Scenic and lighting design by Nick Schilieper reduces the space and concentrates the action efficiently onto a small stage, so that nothing distracts us from the show’s intimate sequences. The leanness of its appearance however, conveys only a monotonously cold atmosphere. Correspondingly, Leticia Cáceres’ work as director seems to pay fastidious attention only to performances by its three players. The production feels insufficiently ambitious in scope, eschewing a bolder use of space that could have assisted us in relating to the unfolding plot better, by depicting either the oppressiveness of Paulina’s home and mental state, or a wider and more identifiable political and social environment. Composer and sound designer The Sweats excels in his control over atmosphere and scene transitions. He introduces a sophistication, along with a sense of drama to a staging that is often too minimalist in its overall style.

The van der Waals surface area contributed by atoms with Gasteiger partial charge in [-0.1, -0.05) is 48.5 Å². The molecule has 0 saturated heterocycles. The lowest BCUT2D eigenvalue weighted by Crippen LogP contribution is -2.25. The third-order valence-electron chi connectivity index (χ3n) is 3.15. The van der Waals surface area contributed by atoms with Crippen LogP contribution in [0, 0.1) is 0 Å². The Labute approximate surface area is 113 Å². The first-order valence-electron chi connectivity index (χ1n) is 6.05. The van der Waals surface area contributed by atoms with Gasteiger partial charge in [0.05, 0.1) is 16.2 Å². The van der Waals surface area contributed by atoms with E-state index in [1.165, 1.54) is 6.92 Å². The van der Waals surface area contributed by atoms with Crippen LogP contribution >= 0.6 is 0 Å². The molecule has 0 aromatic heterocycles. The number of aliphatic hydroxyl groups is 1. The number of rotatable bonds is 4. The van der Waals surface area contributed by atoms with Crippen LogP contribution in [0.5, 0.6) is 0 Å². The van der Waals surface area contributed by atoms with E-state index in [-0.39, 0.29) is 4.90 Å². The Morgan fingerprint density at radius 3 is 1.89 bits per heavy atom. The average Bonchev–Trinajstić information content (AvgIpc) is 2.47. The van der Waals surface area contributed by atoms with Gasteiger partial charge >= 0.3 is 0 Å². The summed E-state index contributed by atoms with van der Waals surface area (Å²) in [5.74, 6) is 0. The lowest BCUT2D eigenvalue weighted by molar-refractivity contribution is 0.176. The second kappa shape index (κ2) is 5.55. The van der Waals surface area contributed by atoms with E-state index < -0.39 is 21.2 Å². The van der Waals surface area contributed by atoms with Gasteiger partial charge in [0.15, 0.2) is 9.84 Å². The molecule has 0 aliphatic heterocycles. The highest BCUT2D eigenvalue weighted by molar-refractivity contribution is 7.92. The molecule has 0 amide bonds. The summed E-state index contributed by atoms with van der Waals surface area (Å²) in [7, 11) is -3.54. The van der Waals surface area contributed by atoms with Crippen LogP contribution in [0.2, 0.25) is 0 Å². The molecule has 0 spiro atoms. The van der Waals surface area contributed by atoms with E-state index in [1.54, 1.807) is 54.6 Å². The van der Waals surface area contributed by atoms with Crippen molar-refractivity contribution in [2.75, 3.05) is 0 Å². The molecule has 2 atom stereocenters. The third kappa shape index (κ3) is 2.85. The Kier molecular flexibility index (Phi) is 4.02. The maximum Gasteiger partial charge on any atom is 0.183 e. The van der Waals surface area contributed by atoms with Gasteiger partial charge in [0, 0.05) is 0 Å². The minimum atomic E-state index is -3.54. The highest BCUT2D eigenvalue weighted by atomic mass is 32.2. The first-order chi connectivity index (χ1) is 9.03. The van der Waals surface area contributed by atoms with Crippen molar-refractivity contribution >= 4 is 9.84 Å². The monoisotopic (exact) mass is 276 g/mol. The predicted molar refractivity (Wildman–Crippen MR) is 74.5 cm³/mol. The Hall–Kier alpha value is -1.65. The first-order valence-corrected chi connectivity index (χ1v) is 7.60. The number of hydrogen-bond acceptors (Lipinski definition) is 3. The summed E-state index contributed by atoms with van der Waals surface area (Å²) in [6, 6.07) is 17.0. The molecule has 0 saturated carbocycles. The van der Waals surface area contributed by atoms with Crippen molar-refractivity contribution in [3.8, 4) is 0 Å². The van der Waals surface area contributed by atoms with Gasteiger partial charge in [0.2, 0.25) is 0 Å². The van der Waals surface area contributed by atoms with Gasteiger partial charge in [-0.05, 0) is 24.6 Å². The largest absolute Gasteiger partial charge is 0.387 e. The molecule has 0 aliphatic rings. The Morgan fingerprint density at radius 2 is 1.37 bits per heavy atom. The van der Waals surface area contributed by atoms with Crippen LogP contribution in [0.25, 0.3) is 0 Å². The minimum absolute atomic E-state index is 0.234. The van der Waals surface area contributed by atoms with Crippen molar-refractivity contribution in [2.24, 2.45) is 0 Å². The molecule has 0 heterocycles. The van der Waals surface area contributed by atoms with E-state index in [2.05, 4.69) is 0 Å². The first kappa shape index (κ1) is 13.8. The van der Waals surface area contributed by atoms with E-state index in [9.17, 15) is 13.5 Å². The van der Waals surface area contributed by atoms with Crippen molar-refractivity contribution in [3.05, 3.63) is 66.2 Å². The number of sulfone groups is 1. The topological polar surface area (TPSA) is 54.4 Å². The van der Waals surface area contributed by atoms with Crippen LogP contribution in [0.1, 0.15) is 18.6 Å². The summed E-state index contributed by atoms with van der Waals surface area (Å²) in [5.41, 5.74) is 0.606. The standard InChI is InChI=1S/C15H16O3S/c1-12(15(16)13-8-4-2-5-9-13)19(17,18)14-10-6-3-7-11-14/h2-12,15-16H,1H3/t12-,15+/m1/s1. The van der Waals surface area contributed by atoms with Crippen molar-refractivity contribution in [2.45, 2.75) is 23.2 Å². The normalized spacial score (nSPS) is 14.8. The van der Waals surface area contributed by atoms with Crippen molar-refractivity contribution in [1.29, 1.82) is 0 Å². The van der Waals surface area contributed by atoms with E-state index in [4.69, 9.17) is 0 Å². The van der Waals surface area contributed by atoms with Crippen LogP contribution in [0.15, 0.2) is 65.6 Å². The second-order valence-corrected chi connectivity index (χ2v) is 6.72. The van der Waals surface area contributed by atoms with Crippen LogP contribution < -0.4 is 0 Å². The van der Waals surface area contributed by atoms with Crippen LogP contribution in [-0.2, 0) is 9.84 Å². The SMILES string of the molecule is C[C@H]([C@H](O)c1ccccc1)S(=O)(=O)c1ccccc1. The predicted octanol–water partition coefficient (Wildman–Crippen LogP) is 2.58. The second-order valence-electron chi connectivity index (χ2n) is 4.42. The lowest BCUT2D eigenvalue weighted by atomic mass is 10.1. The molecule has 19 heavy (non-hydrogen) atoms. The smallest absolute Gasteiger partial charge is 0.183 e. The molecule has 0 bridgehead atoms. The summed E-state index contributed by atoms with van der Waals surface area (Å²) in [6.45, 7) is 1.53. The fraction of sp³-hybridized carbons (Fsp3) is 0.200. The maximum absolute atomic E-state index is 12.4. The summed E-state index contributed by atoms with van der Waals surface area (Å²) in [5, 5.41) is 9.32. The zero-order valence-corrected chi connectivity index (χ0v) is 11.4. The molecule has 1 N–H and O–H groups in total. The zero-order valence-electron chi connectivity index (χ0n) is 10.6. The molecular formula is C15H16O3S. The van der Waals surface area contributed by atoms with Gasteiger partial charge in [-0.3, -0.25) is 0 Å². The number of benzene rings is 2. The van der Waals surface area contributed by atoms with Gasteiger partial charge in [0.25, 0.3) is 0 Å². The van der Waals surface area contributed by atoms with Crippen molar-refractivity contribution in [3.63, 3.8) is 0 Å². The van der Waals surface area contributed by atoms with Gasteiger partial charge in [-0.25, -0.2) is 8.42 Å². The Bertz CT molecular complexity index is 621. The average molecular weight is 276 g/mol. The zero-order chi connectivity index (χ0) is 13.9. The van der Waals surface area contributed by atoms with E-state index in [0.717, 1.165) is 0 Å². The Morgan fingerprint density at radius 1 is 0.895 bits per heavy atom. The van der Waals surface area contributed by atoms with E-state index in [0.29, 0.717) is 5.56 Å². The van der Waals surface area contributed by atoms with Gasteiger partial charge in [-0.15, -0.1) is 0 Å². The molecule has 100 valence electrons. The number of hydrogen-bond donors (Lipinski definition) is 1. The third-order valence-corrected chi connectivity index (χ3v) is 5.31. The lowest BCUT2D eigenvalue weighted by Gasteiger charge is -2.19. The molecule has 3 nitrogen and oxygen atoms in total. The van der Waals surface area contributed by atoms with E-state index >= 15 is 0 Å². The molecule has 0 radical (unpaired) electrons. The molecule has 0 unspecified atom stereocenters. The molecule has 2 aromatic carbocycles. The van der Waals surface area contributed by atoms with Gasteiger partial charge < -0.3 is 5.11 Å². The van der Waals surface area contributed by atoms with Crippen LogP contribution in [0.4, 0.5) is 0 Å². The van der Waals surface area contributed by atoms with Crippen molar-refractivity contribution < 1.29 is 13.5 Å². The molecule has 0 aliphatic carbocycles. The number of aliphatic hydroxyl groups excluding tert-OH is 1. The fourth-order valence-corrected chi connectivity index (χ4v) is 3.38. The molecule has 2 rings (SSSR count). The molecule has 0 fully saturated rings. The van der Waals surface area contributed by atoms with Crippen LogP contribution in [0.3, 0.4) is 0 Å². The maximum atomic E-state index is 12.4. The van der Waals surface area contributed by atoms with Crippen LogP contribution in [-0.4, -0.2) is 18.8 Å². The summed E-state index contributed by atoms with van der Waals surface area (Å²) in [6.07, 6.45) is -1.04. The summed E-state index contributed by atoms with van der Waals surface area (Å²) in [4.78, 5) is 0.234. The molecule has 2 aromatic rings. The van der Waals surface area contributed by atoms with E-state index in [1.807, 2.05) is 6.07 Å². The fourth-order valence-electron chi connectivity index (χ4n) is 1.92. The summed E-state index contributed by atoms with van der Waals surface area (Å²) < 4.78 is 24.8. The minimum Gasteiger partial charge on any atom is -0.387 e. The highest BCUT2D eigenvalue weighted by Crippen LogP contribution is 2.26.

Leading lady Susie Porter presents a likeable and convincing Paulina. Porter’s cerebral portrayal gives integrity to the story being told, and her gracious presence keeps us firmly on her character’s side, but her performance is ultimately a tepid one that lacks a certain operatic quality required for the production to engage more powerfully. Porter’s interpretation is one steeped in depression, where a more dynamic madness would allow the narrative’s controversial aspects greater potency, and therefore elicit a more robust response from its audience. The actor’s work comes across psychologically accurate and very thoughtful, but the Latin American text asks for a fire that may only exist beyond rationality, which itself (being rational or not) is after all, one of its chief concerns. In the role of Paulina’s husband Gerardo, is Steve Mouzakis, who takes every opportunity to raise temperatures in the theatre. It is a smaller part but one that moves through different emotional phases, and the performer brings a spirited passion to each of them, reflecting an impressive conviction that viewers can no doubt appreciate. Eugene Gilfedder makes an interesting villain of Roberto. Probably not quite as charismatic as Porter, and therefore tilting the adversarial balance slightly off between duelling characters, but nonetheless an intriguing personality. He keeps us guessing, which is central to the play’s effectiveness, and provides fine tension at its concluding moments.